Why Does Ice Float?

An object floats on the surface of water on the principle of having density less than water. Weight doesn’t hinder floating, as we can see huge ships floating in the seashores. Even the gigantic icebergs at North Pole do not seem to sink in the ocean water unless they melt back into the water. It is at this point that the topical question arises.

Ice is just solidified physical form of water naturally occurring in liquid state under moderate ranges of temperatures. The conversion from liquid into solid state takes place under temperatures below 0o C. Physically solid state differs from the that of the liquid state in the arrangement of molecules — in the former case molecules get tightly packed with their movement reduced to vibration while in the latter case they are highly mobile.

Ice Float Why Does Ice Float?

Over the course of freezing ice traps some air packets in it and the ratio between mass and volume reduces below the density of water. This explains why ice is less denser than water and why does it float. However, this air trapping can be avoided by heating water before freezing. But still ice won’t sink like a stone or rock in water, no matter how high volume it may entail.

How much ice is lighter than water?

Normally substances are denser in their solid state than in liquid state. This does not apply to water because of its peculiar hydrogen bonding.

In a water molecule, there are two hydrogen and one atom of oxygen joined together via covalent bonding. In addition to this bonding, water molecules as a whole are also attracted by each other because of the presence of partial negative poles on oxygen atom of each water molecule and the partial positive charges on each two hydrogen atoms of the adjacent molecules of water — a comparatively loose bonding than the one realized in hydrogen / covalent bonds.

When the temperature of water is lowered below 4o C, the water molecules, because of their asymmetrical structure come to adjust such that the oxygen poles fall apart. This peculiar arrangement of oxygen atoms results in the build up of a crystal lattice known as our “ice”. So we can infer that the irregular stacking of water molecules below 4 degree Celsius increases the denominator “volume” of the density ratio, thereby reducing the factor of density instead.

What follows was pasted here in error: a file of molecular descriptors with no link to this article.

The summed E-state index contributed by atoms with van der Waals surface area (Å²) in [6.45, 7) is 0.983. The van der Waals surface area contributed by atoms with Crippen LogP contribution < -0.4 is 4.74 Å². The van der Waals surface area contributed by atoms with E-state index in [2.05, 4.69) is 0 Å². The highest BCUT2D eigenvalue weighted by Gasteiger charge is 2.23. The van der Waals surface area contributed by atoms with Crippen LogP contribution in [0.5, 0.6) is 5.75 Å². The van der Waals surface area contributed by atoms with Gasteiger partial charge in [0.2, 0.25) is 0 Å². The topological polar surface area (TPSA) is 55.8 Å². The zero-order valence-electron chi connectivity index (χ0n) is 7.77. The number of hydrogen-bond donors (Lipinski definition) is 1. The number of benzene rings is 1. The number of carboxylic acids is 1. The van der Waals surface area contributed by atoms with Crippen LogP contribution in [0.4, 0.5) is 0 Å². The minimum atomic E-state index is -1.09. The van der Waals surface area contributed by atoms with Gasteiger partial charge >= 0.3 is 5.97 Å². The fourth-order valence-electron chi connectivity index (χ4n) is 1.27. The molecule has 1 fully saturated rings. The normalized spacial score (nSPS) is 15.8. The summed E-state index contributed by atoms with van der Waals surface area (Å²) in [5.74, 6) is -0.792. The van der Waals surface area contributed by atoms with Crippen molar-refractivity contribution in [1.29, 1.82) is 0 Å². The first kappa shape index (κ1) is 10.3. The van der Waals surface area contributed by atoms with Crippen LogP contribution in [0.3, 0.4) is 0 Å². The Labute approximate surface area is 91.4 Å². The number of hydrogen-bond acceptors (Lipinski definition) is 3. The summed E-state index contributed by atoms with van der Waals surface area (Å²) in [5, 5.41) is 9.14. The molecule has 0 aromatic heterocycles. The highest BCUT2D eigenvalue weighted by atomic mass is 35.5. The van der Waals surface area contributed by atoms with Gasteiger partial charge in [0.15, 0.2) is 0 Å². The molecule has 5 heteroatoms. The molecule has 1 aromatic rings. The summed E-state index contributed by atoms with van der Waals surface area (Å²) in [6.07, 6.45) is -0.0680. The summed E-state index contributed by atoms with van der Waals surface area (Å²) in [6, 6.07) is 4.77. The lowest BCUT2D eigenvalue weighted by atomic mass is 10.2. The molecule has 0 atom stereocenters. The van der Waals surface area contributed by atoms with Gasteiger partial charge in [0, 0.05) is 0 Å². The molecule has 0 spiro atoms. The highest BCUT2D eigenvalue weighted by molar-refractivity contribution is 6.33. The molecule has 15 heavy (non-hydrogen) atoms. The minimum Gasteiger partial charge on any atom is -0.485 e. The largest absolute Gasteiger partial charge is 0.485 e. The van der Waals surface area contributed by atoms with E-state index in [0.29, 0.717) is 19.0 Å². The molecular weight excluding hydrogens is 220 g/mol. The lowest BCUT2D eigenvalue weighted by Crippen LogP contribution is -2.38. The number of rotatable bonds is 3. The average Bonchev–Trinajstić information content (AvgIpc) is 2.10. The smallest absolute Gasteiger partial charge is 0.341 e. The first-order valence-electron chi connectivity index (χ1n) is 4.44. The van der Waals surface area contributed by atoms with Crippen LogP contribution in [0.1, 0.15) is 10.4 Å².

The above stated difference of water molecules in liquid and solid states is determined to be 9%, i.e. water is 9% denser than ice.

Why doesn’t an iceberg melt?

It is interesting to know that the icebergs in the Antarctic seas don’t seem to melt while floating. It is actually the difference of temperature above and below the water line that prevents an iceberg from melting. As we know that the atmospheric temperature there is not higher than the internal temperature of the iceberg; this is the justification.

When there is a climactic increase in temperature, icebergs begin to detach from huge mass and begin to float away on the surface of water, melting out eventually. The drastic changes in the atmospheric temperature are a long debated issue dubbed as ‘Global Warming’ that is directly responsible for a sheer increase in polar ice melting.

It is feared that in case there is a considerable rise in atmospheric temperature, and the huge icebergs happen to float and melt in great numbers, there is a great threat of seashores overflowing, just like tsunami. This is what the advocates of Global Warming phenomenon profess and warn everywhere in the world.

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